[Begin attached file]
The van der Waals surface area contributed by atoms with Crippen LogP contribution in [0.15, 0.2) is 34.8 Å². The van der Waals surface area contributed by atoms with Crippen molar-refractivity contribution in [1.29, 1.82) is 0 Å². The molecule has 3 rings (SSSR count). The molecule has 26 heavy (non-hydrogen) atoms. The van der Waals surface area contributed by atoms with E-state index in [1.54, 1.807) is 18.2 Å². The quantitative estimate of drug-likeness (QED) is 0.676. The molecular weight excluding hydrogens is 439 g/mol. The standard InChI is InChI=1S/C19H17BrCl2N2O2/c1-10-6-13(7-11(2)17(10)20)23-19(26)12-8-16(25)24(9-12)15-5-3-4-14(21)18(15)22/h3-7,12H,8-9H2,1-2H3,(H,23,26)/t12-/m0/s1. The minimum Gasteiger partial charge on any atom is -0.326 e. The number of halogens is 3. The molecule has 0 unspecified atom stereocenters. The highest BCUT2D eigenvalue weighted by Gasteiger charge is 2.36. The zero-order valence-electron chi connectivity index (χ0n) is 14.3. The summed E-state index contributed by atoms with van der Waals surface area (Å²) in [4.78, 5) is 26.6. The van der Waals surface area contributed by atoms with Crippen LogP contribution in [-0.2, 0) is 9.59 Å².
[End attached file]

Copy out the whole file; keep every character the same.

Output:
The van der Waals surface area contributed by atoms with Crippen LogP contribution in [0.15, 0.2) is 34.8 Å². The van der Waals surface area contributed by atoms with Crippen molar-refractivity contribution in [1.29, 1.82) is 0 Å². The molecule has 3 rings (SSSR count). The molecule has 26 heavy (non-hydrogen) atoms. The van der Waals surface area contributed by atoms with E-state index in [1.54, 1.807) is 18.2 Å². The quantitative estimate of drug-likeness (QED) is 0.676. The molecular weight excluding hydrogens is 439 g/mol. The standard InChI is InChI=1S/C19H17BrCl2N2O2/c1-10-6-13(7-11(2)17(10)20)23-19(26)12-8-16(25)24(9-12)15-5-3-4-14(21)18(15)22/h3-7,12H,8-9H2,1-2H3,(H,23,26)/t12-/m0/s1. The minimum Gasteiger partial charge on any atom is -0.326 e. The number of halogens is 3. The molecule has 0 unspecified atom stereocenters. The highest BCUT2D eigenvalue weighted by Gasteiger charge is 2.36. The zero-order valence-electron chi connectivity index (χ0n) is 14.3. The summed E-state index contributed by atoms with van der Waals surface area (Å²) in [4.78, 5) is 26.6. The van der Waals surface area contributed by atoms with Crippen LogP contribution in [-0.2, 0) is 9.59 Å².